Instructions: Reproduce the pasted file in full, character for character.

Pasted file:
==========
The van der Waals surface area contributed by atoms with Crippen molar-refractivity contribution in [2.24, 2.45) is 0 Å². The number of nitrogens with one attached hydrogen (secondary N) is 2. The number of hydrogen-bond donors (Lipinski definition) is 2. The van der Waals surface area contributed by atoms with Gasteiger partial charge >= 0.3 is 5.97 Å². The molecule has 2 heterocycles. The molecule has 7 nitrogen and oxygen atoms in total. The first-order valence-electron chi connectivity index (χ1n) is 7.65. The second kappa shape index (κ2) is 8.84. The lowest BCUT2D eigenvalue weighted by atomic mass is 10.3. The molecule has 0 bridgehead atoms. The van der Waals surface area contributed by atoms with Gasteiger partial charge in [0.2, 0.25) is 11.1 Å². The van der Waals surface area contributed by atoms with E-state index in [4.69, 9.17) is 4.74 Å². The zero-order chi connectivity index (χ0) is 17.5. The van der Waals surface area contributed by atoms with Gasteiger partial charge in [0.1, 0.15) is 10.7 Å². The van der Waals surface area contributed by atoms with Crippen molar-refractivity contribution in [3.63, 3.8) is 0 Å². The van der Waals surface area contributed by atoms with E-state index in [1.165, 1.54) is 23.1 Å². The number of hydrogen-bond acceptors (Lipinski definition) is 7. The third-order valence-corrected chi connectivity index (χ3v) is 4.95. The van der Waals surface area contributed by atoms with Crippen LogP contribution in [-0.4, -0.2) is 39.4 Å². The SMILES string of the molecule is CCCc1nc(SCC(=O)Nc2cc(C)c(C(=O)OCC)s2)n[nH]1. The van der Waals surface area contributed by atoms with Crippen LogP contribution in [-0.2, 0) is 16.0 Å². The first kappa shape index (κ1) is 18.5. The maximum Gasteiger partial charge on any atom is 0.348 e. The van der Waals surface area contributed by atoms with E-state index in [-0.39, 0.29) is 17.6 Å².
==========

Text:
The van der Waals surface area contributed by atoms with Crippen molar-refractivity contribution in [2.24, 2.45) is 0 Å². The number of nitrogens with one attached hydrogen (secondary N) is 2. The number of hydrogen-bond donors (Lipinski definition) is 2. The van der Waals surface area contributed by atoms with Gasteiger partial charge >= 0.3 is 5.97 Å². The molecule has 2 heterocycles. The molecule has 7 nitrogen and oxygen atoms in total. The first-order valence-electron chi connectivity index (χ1n) is 7.65. The second kappa shape index (κ2) is 8.84. The lowest BCUT2D eigenvalue weighted by atomic mass is 10.3. The molecule has 0 bridgehead atoms. The van der Waals surface area contributed by atoms with Gasteiger partial charge in [0.2, 0.25) is 11.1 Å². The van der Waals surface area contributed by atoms with E-state index in [4.69, 9.17) is 4.74 Å². The zero-order chi connectivity index (χ0) is 17.5. The van der Waals surface area contributed by atoms with Gasteiger partial charge in [0.1, 0.15) is 10.7 Å². The van der Waals surface area contributed by atoms with Crippen molar-refractivity contribution in [3.63, 3.8) is 0 Å². The van der Waals surface area contributed by atoms with E-state index in [1.165, 1.54) is 23.1 Å². The number of hydrogen-bond acceptors (Lipinski definition) is 7. The third-order valence-corrected chi connectivity index (χ3v) is 4.95. The van der Waals surface area contributed by atoms with Crippen LogP contribution in [-0.4, -0.2) is 39.4 Å². The SMILES string of the molecule is CCCc1nc(SCC(=O)Nc2cc(C)c(C(=O)OCC)s2)n[nH]1. The van der Waals surface area contributed by atoms with Crippen LogP contribution in [-0.2, 0) is 16.0 Å². The first kappa shape index (κ1) is 18.5. The maximum Gasteiger partial charge on any atom is 0.348 e. The van der Waals surface area contributed by atoms with E-state index in [-0.39, 0.29) is 17.6 Å².